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  (Source: Paramount TV)
Gen. Alexander effectively argues sometimes you have destroy a citizen's civil liberties to save them

The U.S. National Security Agency (NSA) is by no means spying on Americans or authorized to do so... as long as you don't consider it "spying" to record virtually every detail of a call record (including location information, according to some reports) and virtually all unencrypted digital messages (and work to weaken global encryption standards to get that encrypted traffic as well).  

Of course, storing the information is one thing, but actually digging into the details of law-abiding Americans' lives is illegal right?  Okay, so maybe the NSA violated this law 3,000+ times a year with an undetermined number of Americans targeted in each incident, with no criminal penalties for agents who broke the law.  But we're safer from terrorists, right?  Maybe?

If you catch the drift, Americans are learning the hard way that their country is engaging on massive spying -- including on 99 percent of its own citizens (depending on your definition of spying).  

I. Generals Gone Wild -- How NSA Chief Fancied Himself Captain Picard

But even for those who have come to terms with this newly realized loss of privacy and the frustration that your government is (according to some) robbing from the working class and giving to the rich owners of intelligence contractors, the government still finds new and special ways to make your stomach turn.

Take Gen. Keith Alexander, the NSA's 61 year-old chief, who was profiled in a new exposé on Foreign Post.  The piece describes how Gen. Alexander -- a West Point graduate, holding masters degrees in physics and systems technology, and proud owner of a sterling record as an Army Intelligence Officer -- was a key instigator in steering the nation towards its current path of Orwellian, ubiquitous spying on its own citizens.

General Keith Alexander
Gen. Keith Alexander is viewed by critics as a naive, power-hungry proponent of Orwellian spying. [Image Source: DefenseTech]

Gen. Alexander's exploits began in part in 2001.  While serving as the top commanding officer stationed at the Army's Intelligence and Security Command (INSCOM) at Fort Belvoir, Virginia, Gen Alexander had seized on the political momentum from the terrorist attacks of 9/11 to demand the NSA (then under Gen. Michael Hayden) give it access to data on U.S. citizens.  

At the time (as mentioned previously) the NSA was collecting this data, but unlike today it had much stauncher data scrubbing procedures, to try to erase any collected traffic from American citizens.  Gen. Alexander wanted that traffic, even if that data grab would technically was not authorized by acts of Congress and could be unconstitutional.  Recalls sources:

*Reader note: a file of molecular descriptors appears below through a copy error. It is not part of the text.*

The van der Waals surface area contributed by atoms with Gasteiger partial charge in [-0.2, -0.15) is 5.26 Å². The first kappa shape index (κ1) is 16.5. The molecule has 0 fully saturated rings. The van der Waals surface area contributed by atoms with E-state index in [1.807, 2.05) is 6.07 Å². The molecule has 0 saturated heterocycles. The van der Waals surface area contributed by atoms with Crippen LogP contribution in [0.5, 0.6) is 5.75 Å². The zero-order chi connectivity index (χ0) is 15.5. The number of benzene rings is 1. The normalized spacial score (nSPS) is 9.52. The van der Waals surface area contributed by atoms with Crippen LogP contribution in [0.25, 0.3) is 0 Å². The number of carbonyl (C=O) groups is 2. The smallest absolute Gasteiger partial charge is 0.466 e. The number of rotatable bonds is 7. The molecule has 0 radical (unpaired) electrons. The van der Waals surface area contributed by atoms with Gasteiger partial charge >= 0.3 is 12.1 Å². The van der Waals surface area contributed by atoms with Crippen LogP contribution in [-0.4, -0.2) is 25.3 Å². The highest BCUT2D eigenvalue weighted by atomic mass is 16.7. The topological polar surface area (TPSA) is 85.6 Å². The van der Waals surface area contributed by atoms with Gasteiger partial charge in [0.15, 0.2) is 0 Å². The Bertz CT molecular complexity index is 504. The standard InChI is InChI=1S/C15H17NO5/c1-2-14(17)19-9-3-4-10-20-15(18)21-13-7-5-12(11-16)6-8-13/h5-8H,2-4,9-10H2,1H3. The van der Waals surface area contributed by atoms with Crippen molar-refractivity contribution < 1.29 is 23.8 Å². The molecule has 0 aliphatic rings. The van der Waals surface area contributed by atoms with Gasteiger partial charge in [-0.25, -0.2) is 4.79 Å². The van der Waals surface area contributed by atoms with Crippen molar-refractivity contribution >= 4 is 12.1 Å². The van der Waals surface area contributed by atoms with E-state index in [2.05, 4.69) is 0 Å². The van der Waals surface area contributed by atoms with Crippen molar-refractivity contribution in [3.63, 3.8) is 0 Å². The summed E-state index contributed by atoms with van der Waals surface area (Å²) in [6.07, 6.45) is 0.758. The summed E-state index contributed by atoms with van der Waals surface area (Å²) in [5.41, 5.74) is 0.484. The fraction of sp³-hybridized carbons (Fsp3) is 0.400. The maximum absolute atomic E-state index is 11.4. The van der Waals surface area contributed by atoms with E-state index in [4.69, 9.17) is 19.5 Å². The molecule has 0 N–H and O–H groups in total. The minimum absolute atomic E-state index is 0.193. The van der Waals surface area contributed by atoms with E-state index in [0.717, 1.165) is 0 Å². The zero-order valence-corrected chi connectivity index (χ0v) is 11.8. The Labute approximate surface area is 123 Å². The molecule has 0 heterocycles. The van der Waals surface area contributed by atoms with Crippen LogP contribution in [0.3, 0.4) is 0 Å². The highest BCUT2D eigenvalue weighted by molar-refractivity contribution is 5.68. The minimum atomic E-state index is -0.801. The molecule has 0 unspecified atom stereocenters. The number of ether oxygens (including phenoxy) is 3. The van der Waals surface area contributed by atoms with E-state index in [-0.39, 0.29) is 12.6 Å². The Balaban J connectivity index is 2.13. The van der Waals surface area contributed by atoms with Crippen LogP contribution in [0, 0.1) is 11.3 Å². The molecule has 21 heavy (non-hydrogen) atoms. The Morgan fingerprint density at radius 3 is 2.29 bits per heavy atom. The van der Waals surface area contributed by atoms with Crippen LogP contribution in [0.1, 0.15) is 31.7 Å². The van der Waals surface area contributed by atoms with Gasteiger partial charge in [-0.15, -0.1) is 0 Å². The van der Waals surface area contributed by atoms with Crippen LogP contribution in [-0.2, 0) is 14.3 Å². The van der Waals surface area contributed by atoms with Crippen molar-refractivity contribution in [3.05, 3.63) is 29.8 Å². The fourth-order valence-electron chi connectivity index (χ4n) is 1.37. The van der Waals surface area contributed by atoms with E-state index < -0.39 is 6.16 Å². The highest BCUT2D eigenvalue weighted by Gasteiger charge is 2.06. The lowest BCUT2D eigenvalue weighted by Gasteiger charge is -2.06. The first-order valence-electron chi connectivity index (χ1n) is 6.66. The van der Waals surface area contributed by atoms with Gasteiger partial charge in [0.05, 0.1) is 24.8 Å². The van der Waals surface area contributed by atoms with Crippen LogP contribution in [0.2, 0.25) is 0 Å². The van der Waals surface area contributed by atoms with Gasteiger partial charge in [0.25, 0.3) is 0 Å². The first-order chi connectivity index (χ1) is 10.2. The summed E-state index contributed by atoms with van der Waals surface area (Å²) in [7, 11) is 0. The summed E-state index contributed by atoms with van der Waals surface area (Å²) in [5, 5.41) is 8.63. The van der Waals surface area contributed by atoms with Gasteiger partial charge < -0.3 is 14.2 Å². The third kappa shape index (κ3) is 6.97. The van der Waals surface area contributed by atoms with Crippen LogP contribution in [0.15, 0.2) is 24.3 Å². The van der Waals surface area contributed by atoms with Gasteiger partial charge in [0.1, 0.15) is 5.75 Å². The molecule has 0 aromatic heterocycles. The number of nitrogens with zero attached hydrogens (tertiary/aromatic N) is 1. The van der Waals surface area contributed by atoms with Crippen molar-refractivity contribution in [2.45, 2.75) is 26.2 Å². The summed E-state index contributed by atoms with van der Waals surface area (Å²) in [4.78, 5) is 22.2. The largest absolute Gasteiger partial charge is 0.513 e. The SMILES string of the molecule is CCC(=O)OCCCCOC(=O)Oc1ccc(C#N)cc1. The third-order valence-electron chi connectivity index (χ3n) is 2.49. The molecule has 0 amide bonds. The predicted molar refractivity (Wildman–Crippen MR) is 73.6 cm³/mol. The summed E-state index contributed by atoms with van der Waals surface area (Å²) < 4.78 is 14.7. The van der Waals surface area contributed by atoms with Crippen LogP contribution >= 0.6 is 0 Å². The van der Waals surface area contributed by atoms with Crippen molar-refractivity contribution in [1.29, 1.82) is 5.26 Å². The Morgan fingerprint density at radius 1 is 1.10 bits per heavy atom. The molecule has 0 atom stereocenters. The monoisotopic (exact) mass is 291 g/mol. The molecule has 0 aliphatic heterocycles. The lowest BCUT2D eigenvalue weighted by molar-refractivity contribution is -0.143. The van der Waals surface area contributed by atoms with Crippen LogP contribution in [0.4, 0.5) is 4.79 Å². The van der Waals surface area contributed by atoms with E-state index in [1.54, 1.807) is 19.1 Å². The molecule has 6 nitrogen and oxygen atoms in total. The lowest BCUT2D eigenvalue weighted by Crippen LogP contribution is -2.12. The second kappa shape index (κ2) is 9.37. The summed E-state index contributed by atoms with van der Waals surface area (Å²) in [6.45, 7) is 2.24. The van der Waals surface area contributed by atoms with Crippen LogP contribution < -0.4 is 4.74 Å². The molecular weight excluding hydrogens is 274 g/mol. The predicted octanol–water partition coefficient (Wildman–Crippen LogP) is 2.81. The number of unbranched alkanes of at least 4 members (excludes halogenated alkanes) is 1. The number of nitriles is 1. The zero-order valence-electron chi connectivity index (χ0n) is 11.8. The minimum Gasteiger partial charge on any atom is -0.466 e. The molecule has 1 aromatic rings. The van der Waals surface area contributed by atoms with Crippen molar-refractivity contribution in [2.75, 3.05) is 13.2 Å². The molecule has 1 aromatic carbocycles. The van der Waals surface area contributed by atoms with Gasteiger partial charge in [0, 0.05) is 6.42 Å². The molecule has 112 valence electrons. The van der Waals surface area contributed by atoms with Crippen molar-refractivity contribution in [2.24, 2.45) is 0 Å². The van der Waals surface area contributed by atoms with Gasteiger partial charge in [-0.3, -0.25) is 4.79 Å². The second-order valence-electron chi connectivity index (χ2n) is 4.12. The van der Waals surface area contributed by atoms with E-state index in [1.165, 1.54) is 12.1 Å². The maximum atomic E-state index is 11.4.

Alexander tended to be a bit of a cowboy: 'Let's not worry about the law. Let's just figure out how to get the job done.' That caused General Hayden some heartburn.
Keith wanted his hands on the raw data. And he bridled at the fact that NSA didn't want to release the information until it was properly reviewed and in a report.  He felt that from a tactical point of view, that was often too late to be useful.

NSA Director Gen. Alexander
Gen. Alexander climbed the ranks to seize his current post as NSA director, creating monitoring programs that today are at a firestorm of controversy.
[Image Sources: NSA (left); Reuters (right)]

Another source who served at INSCOM under Gen. Alexander recalls:

He said at one point that a lot of things aren't clearly legal, but that doesn't make them illegal.

Most amazingly, Gen. Alexander -- an avid science fiction fan, like many DailyTech readers -- spent taxpayer money to outfit his command office to resemble the bridge of the Starship Enterprise.  The story describes:

When he was running the Army's Intelligence and Security Command, Alexander brought many of his future allies down to Fort Belvoir for a tour of his base of operations, a facility known as the Information Dominance Center. It had been designed by a Hollywood set designer to mimic the bridge of the starship Enterprise from Star Trek, complete with chrome panels, computer stations, a huge TV monitor on the forward wall, and doors that made a "whoosh" sound when they slid open and closed. Lawmakers and other important officials took turns sitting in a leather "captain's chair" in the center of the room and watched as Alexander, a lover of science-fiction movies, showed off his data tools on the big screen.

"Everybody wanted to sit in the chair at least once to pretend he was Jean-Luc Picard," says a retired officer in charge of VIP visits.

A PDF has pictures of this wild splurge:

NSA Star Trek Room

Star Trek

NSA Star Trek room

NSA Star Trek
[Image Source:]

These claims were also confirmed by military documents.  It has not been disclosed how much was spent on this science fiction makeover, but the results appeared to please Gen. Alexander greatly.

II. Gen. Alexander's Predecessor Tried to Punish Him For Spying

While Gen. Hayden wasn't exactly known as an angel on privacy, Gen. Alexander's efforts trouble Gen. Hayden so much he allegedly filed a complaint against the mid-level general to his commanding officer.  But rather than being demoted or otherwise punished, Gen. Alexander was apparently rewarded to Gen. Hayden's dismay.  In 2005 when Gen. Hayden stepped down President George W. Bush (R) tapped Gen. Alexander to take over.  Gen. Hayden was reportedly very concerned about Gen. Alexander's lack of respect for Congressional authority and the Constitution.